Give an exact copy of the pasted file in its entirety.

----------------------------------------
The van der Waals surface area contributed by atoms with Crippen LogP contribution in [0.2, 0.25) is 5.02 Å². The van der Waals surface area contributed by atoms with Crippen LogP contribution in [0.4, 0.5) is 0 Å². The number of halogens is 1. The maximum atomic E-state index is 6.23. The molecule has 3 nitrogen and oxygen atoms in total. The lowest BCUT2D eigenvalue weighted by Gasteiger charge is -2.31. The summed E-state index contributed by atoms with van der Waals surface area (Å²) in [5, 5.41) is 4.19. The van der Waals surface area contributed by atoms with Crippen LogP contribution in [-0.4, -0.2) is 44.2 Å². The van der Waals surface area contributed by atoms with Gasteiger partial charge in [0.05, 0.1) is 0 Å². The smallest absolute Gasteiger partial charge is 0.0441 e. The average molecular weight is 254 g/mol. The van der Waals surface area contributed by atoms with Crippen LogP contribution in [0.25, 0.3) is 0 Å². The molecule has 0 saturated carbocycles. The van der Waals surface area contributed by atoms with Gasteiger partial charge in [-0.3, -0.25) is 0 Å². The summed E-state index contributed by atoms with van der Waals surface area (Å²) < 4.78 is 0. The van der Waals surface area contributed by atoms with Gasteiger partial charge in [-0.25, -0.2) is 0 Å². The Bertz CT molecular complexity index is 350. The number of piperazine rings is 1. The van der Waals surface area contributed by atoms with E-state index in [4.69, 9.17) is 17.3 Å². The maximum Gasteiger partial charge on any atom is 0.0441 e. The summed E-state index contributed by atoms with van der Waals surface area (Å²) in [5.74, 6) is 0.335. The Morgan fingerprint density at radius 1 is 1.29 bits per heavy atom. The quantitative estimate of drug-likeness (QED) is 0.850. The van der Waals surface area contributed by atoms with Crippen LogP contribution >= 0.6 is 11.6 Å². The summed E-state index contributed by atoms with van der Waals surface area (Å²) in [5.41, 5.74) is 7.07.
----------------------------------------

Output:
The van der Waals surface area contributed by atoms with Crippen LogP contribution in [0.2, 0.25) is 5.02 Å². The van der Waals surface area contributed by atoms with Crippen LogP contribution in [0.4, 0.5) is 0 Å². The number of halogens is 1. The maximum atomic E-state index is 6.23. The molecule has 3 nitrogen and oxygen atoms in total. The lowest BCUT2D eigenvalue weighted by Gasteiger charge is -2.31. The summed E-state index contributed by atoms with van der Waals surface area (Å²) in [5, 5.41) is 4.19. The van der Waals surface area contributed by atoms with Crippen LogP contribution in [-0.4, -0.2) is 44.2 Å². The van der Waals surface area contributed by atoms with Gasteiger partial charge in [0.05, 0.1) is 0 Å². The smallest absolute Gasteiger partial charge is 0.0441 e. The average molecular weight is 254 g/mol. The van der Waals surface area contributed by atoms with Crippen LogP contribution in [0.25, 0.3) is 0 Å². The molecule has 0 saturated carbocycles. The van der Waals surface area contributed by atoms with Gasteiger partial charge in [-0.3, -0.25) is 0 Å². The summed E-state index contributed by atoms with van der Waals surface area (Å²) < 4.78 is 0. The van der Waals surface area contributed by atoms with Gasteiger partial charge in [-0.25, -0.2) is 0 Å². The Bertz CT molecular complexity index is 350. The number of piperazine rings is 1. The van der Waals surface area contributed by atoms with E-state index in [4.69, 9.17) is 17.3 Å². The maximum Gasteiger partial charge on any atom is 0.0441 e. The summed E-state index contributed by atoms with van der Waals surface area (Å²) in [5.74, 6) is 0.335. The Morgan fingerprint density at radius 1 is 1.29 bits per heavy atom. The quantitative estimate of drug-likeness (QED) is 0.850. The van der Waals surface area contributed by atoms with Crippen LogP contribution >= 0.6 is 11.6 Å². The summed E-state index contributed by atoms with van der Waals surface area (Å²) in [5.41, 5.74) is 7.07.